# How to show the quadratic integer ring O is not a UFD.

Let $$R=\mathbb{Z}[\sqrt{−n}]$$ where $$n$$ is a squarefree integer greater than 3. Prove that $$R$$ is not a UFD. Conclude that the quadratic integer ring O is not a UFD for $$D\equiv 2, 3$$ mod $$4$$, $$D < −3$$ (so also not an ED and not a PID). [Hint: Show that either $$\sqrt{−n}$$ or 1 + $$\sqrt{−n}$$ is not prime].

I have already shown that $$R$$ is not a UFD using the hint, but I am really stuck on how to conclude that the quadratic integer ring O is not a UFD for $$D\equiv 2, 3$$ mod $$4$$, $$D < −3$$.

Any guidance is appreciated! Thank you.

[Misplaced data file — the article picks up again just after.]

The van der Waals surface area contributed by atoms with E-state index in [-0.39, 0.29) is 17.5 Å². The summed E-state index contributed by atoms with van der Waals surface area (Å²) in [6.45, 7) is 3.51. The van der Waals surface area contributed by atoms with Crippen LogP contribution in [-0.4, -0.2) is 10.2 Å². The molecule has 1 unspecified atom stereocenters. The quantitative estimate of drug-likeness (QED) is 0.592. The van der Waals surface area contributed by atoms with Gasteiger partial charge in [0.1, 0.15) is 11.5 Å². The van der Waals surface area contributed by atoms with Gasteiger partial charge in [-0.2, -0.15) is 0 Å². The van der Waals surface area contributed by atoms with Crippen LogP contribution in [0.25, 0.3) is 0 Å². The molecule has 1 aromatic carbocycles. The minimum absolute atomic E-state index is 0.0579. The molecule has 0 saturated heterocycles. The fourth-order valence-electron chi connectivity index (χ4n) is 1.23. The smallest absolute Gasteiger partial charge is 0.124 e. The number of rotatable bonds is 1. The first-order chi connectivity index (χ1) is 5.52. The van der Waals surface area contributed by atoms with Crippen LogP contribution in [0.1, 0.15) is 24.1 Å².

• What is $D$? If $D$ is just some negative integer and you're adjoining $\sqrt{D}$ to $\mathbb{Q}$ to obtain some number field, then the conclusion you're asked to draw is false even with the stated conditions on $D$. For example, take $D$ to be $-9$. Then $D \equiv 3 \pmod{4}$ but $\mathbb{Q}(\sqrt{D}) = \mathbb{Q}(i)$ and the ring of integers of this number field is a PID, hence is a UFD. Oct 20, 2022 at 0:39
• I guess you can try to use a representation $\sqrt{D}=d\sqrt{-n}$, where $d$ and $n$ are natural numbers and $n$ is squarefree. Sep 30, 2023 at 5:09

Lemma. Let $$R = \Bbb Z[\sqrt{-n}]$$ where $$n$$ is a squarefree integer greater than $$3$$. Then $$R$$ is not a UFD.
Theorem. Let $$K = \Bbb Q(\sqrt{M})$$, where $$M$$ is a squarefree integer (might be positive or negative) and $$\label{1}M \!\!\!\! \mod \!\!4 \in \{2, 3\}.$$ Then the integer ring $$O_K$$ is equal to $$\Bbb Z[\sqrt{M}]$$.
Thus, for a squarefree $$D$$ the statement holds, and for a non-squarefree $$D$$ it does not, as said in the comments.